Formula E wraps up season with Red Hook race
by Salvatore Isola
Jul 24, 2019 | 7143 views | 0 0 comments | 627 627 recommendations | email to a friend | print
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Formula E wrapped up its fifth season at the Brooklyn Cruise Terminal in Red Hook. Jean-Éric Vergne of DS Techeetah became the first person in the short history of the sport to win back-to-back championships.

While he finished Sunday’s final race in seventh, his cumulative points from all 13 races this season gave him a total of 136. Sébastien Buemi of the Nissan e.dams team finished second with 119 points.

Buemi won Saturday’s race, and Robin Frijns of the Envision Virgin Racing team won on Sunday.

Drivers raced at top speeds of 175 mph and navigated 14 tight turns, all while watching battery levels.

On Sunday’s final lap, drivers Evans and Di Grassi collided after one’s battery hit zero, allowing Vergne to slip into seventh place.

“I think the event showed how electric vehicles can perform equally as well as, if not better, than gasoline-fueled vehicles,” said fan Bill Ryan.

Before the race, German driver Pascal Wehrlein of the Indian Mahindra Racing team discussed Formula E, racing culture, and the driver experience.

In 2015 at the age of 20, he became the youngest champion in the history of the Deutsche Tourenwagen Masters racing touring cars, and raced for two years in Formula 1. This was his first season in Formula E, which saw him finish in 12th place.

“It’s my first season in Formula E, and also the first time I’m driving a full electric car,” Wehrlein, 24, said. “The biggest difference is the sound, there is no sound, and the second thing is gears. In electric cars, there is just one gear forward and one gear backwards.”

The lack of gears changes Wehrlein’s approach to turning, because in gas-powered cars he knows what gear will turn the vehicle at a certain speed. With one gear, he said he had to learn “a new feeling of the speed.”

“I think the biggest challenge at the moment are the tracks, because every track is new for me,” Wehrlein said of the races that took place in cities across the world. “We don’t have a lot of practice before the race, so I have to learn as quick as possible.”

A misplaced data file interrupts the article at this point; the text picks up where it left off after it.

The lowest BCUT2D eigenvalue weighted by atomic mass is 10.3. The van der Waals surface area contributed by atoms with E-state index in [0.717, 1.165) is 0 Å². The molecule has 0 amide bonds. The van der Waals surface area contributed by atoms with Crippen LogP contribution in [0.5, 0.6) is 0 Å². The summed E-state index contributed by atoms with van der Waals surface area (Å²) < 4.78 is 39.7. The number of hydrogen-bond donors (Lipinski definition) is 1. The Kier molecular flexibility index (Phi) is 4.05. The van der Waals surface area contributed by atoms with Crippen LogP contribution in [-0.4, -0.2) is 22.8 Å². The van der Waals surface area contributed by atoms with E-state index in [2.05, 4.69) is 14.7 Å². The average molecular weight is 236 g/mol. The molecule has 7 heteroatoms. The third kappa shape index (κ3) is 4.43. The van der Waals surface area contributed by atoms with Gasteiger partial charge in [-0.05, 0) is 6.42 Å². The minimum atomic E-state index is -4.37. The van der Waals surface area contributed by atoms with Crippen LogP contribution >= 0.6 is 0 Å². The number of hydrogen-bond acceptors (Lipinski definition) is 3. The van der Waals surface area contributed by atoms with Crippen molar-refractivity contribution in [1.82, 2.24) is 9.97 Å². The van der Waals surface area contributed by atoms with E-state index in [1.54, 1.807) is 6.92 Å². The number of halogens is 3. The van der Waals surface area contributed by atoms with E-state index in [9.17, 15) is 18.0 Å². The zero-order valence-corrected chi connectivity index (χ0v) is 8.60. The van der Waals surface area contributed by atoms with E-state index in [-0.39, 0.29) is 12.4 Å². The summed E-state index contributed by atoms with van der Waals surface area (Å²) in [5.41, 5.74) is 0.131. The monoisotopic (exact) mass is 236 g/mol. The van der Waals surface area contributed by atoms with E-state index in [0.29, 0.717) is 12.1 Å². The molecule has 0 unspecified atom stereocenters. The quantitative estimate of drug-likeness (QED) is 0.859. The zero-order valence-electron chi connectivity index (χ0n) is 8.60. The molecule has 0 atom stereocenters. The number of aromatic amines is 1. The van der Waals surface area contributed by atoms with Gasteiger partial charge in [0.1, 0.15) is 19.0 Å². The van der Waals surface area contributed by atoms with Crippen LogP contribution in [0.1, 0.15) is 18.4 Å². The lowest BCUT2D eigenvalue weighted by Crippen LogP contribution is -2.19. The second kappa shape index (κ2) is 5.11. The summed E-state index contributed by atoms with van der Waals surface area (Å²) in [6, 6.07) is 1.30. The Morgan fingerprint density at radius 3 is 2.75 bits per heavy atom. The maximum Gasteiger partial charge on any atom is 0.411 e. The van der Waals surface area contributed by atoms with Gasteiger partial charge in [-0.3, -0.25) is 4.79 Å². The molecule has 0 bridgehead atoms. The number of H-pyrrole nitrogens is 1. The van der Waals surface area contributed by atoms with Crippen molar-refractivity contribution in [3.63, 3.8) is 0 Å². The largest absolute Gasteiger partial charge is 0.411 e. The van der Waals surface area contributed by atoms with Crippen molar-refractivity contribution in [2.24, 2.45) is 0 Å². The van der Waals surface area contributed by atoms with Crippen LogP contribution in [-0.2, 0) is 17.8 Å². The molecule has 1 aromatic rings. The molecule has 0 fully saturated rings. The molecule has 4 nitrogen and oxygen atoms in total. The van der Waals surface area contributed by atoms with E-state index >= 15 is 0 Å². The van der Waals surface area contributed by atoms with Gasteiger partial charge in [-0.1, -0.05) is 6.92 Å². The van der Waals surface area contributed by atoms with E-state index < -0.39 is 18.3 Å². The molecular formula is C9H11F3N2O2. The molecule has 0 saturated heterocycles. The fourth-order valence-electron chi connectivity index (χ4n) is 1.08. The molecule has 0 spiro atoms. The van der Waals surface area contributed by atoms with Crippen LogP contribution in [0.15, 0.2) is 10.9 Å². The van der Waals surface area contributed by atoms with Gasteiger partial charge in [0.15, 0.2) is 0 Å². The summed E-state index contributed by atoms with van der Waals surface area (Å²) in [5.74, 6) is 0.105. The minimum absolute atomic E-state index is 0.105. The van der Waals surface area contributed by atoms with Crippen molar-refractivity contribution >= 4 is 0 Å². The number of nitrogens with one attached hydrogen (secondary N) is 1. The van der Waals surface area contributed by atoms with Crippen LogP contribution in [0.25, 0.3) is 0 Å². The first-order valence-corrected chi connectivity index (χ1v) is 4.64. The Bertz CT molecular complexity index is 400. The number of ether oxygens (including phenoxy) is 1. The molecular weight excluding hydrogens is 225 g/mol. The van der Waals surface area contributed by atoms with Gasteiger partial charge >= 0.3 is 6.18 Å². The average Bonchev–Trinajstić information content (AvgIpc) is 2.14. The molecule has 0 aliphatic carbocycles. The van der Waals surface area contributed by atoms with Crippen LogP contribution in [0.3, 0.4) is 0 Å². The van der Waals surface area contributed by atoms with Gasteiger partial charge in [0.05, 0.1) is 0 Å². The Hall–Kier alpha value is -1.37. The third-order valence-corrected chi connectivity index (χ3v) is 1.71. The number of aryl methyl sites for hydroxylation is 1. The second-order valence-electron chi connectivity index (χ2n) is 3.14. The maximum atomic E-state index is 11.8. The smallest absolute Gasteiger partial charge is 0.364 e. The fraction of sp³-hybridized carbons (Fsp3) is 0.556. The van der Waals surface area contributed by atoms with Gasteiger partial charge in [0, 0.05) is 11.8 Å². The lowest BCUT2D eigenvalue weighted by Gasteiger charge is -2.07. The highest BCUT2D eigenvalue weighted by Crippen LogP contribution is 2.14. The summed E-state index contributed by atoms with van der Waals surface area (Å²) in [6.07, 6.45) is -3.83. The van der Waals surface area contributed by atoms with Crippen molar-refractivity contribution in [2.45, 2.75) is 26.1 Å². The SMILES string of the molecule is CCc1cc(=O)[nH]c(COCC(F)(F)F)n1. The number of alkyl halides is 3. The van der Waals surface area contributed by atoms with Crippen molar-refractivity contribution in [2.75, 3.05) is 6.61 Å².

Wehrlein also had to learn aspects of Formula E racing that are exclusive to the sport, such as “Attack Mode” and “Fanboost.”

Attack Mode is a sensor on the track that cars drive over to gain extra power for four minutes.

“It’s a bit like Mario Kart,” Wehrlein said.

Fanboost allows fans to vote for their favorite driver online, and during the race the top five drivers with the most votes will receive a 35-horsepower boost lasting a few seconds.

“I got a Fanboost in two or three races, but I crashed before I could activate it,” he said. “I always say to the fans, ‘don’t vote for me, otherwise I’ll crash before.’”

One memorable moment from Wehrlein’s first Formula E season occurred in Mexico City.

“I was leading the race and going into the last corner,” he recalled. “I ran out of energy and I rolled over the line. Instead of first, I finished second.”

Cars run out of energy “quite often,” Wehrlein said.

“Because we cannot drive at 100 percent the whole time, we have to save energy in a few laps to be able to finish the full race,” he said.

But Formula E is not just a race, it is also a testing ground for new electric technologies with zero emissions

“I think the best technology we have in the cars is to regenerate the brake energy back into the battery,” Wehrlein said. “And that’s something you can obviously use for road cars.”
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